New Poems and
(Harcourt)One of our writer friends said that all poetry should be pertinent or impertinent. That is, it should address itself to issues vital to our lives, or, contrariwise, make fun of the whole bag of tea. Thus when Keats speaks of
The weariness, the fever, and the fret,
Here where men sit and hear each other groan...
Where youth grows pale, and spectre-thin, and dies.
Where but to think it to be full of sorrow
And leaden-eyed despairs...
He is letting us know that even in the so-called "romantic" world, life's a bitch. This we call pertinent.
Philip Larkin, by contrast, was master of the impertinent:
Quarterly, is it, money reproaches me:
"Why do you let me lie here wastefully?
I am all you never had of goods and sex,
You could get them still by writing a few cheques."
So I look at others, what they do with theirs:
They certainly don't keep it upstairs.
By now they've a second house and car and wife:
Clearly money has something to do with life
--- In fact, they've a lot in common, if you enquire:
You can't put off being young until you retire,
And however you bank your screw, the money you save
Won't in the end buy you more than a shave.
I listen to money singing. It's like looking down
From long French windows at a provincial town,
The slums, the canal, the churches ornate and mad
In the evening sun. It is intensely sad.
And, finally, it's a combination of both --- the truth in irony when Shelley speaks of Ozymandias, king of kings:
"Look on my works, ye Mighty, and despair!"
Nothing beside remains. Round the decay
Of that colossal wreck, boundless and bare
The one and level sands stretch far away.
§ § §
Now, we wish we could say that this Richard Wilbur represents either pertinence or impertinence (or both) but, alas, we fear it is neither. The very name "Mayflies" tells you the importance with which he holds the words he has slapped together in this volume. The way he throws them at us --- dish-water out the kitchen window --- makes you wonder if he is, in his dotage, merely turning fatuous. For example,
...off there to the south
Slow vultures kettling in the lofts of air...
gives us the funny --- not funny peculiar but funny ha-ha --- vision of vultures, tumbling about in the air, like tea-kettles.
Two boys, however, do not please with time
Distracted as they are by what? --- perhaps
A whacking flash of gull-wings overhead ---
offers a very peculiar image which has nothing to do with gulls or wings --- but, rather, an ancient, somewhat lurid expression that boys use when they are discussing masturbation.
There may be a different message in the grotesquely titled "This Pleasing Anxious Being,"
In no time you are back where safety was,
Spying upon the lambent table where
Good family faces drink in the candlelight
As in a manger scene by de La Tour.
The message from the poet? "Hang onto your hats, folks. I'm gonna stick in some fifty-cent words and names in here. Words like 'lambent,' names like de La Tour --- which may befuddle you but which will prove, without a doubt, that I do words for a living." (Lambent means "flickering;" de la Tour was an obscure painter out of 17th Century France.)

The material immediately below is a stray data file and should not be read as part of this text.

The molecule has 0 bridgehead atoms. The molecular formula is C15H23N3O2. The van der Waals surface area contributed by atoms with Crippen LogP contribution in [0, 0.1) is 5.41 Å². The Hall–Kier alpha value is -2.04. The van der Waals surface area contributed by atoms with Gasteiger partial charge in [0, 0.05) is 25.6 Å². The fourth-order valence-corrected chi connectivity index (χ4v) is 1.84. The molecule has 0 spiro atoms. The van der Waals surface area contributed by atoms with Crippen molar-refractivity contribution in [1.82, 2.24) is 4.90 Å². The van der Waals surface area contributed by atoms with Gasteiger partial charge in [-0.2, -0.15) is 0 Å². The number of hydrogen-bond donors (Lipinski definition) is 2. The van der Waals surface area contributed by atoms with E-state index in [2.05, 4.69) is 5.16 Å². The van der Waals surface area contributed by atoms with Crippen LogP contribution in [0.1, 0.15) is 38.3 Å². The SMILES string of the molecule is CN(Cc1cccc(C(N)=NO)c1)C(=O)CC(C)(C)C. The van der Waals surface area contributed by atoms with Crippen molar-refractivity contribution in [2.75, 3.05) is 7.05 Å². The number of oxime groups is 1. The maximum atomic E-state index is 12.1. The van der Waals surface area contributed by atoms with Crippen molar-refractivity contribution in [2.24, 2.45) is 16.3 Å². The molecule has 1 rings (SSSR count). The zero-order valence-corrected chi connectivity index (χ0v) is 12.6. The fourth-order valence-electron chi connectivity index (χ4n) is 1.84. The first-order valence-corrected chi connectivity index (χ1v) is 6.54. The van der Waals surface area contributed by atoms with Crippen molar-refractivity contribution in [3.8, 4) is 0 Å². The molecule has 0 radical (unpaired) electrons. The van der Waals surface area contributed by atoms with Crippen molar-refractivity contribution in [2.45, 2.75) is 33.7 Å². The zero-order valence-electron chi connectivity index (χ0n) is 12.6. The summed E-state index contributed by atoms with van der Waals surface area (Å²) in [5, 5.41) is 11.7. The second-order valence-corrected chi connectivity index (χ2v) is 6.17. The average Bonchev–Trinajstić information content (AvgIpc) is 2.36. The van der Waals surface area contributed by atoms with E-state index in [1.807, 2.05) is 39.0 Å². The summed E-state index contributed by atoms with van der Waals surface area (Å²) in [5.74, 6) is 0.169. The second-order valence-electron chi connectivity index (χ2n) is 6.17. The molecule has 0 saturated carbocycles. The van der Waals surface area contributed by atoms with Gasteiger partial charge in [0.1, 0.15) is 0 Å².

The image, by the way, of faces that "drink in the candlelight" is what my old English teacher, Miss Craven, would call "stretching." (Are faces really like sponges? Or is it a portrait of a family sipping wine by candlelight? Is it the Holy Family sipping in the divine light?)
Even the poem's title has a wimpiness to it --- wimpy, indeed, being a fine adjective to lay on this whole flatulent school of poetry of the 1940s and 50s --- versifiers like Louis Simpson, John Hollander, Robert Penn Warren and Wilbur who grew famous under the moss-backed softness of the New Yorker, the Atlantic Monthly, the Paris Review --- ones who fed at the Guggenheim trough, spent their winters in Venice and Livorno, writing about hazy sunsets and grape arbors, letting their brains turn to peat-moss. (Wilbur has, over the years, won not one but two Pulitzer Prizes --- but be warned that this is a literary back-scratch poetasters' society, where those who hand out the awards eat, drink, and sleep with those who receive them.)
Lest you think I am totally prejudiced against this school of tight, controlled, useless writing, let me suggest that the title poem has some naturalistic merit in it: it manages to let us see, and see generously, a cloud of mayflies:
In somber forest, when the sun was low,
I saw from unseen pools a mist of flies
In their quadrillions rise
And animate a ragged patch of glow
With sudden glittering...
Even so, our versifier manages to spit in the soup by throwing in some more of those fancy-pants words ("In entrechats each fluttering insect..." "How fair the fiats of the caller are..." --- this last putting us in mind of certain Italian cars, perhaps viewed through a drunken evening haze in Rome, during a Guggenheim-paid sabbatical.)
Over the years, Wilbur has made a name for himself --- and a worthy one --- by translating poems and plays by the likes of Apollinaire, Borges, Molière, Jammes and Valéry. Indeed, one of his translations of Vinicius de Moraes is a haunting and pertinent meditation on kindertoten:
Never take her away,
The daughter whom you gave me,
The gentle, moist, untroubled
Small daughter whom you gave me;
O let her heavenly babbling
Beset me and enslave me.
Don't take her; let her stay,
Beset my heart, and win me
That I may put away
The firstborn child within me,
That cold, petrific dry
Daughter whom death once gave,
Whom life is a long cry
For milk she may not have,
And who, in the night-time, calls me
In the saddest voice that can be...
Dare we suggest that it might be time for this much-
honored poet to accept the fact that he has but become a name, having drunk life to the lees, but still may yet find, in different vales --- translation, drama --- some other field of noble note.--- A. W. Allworthy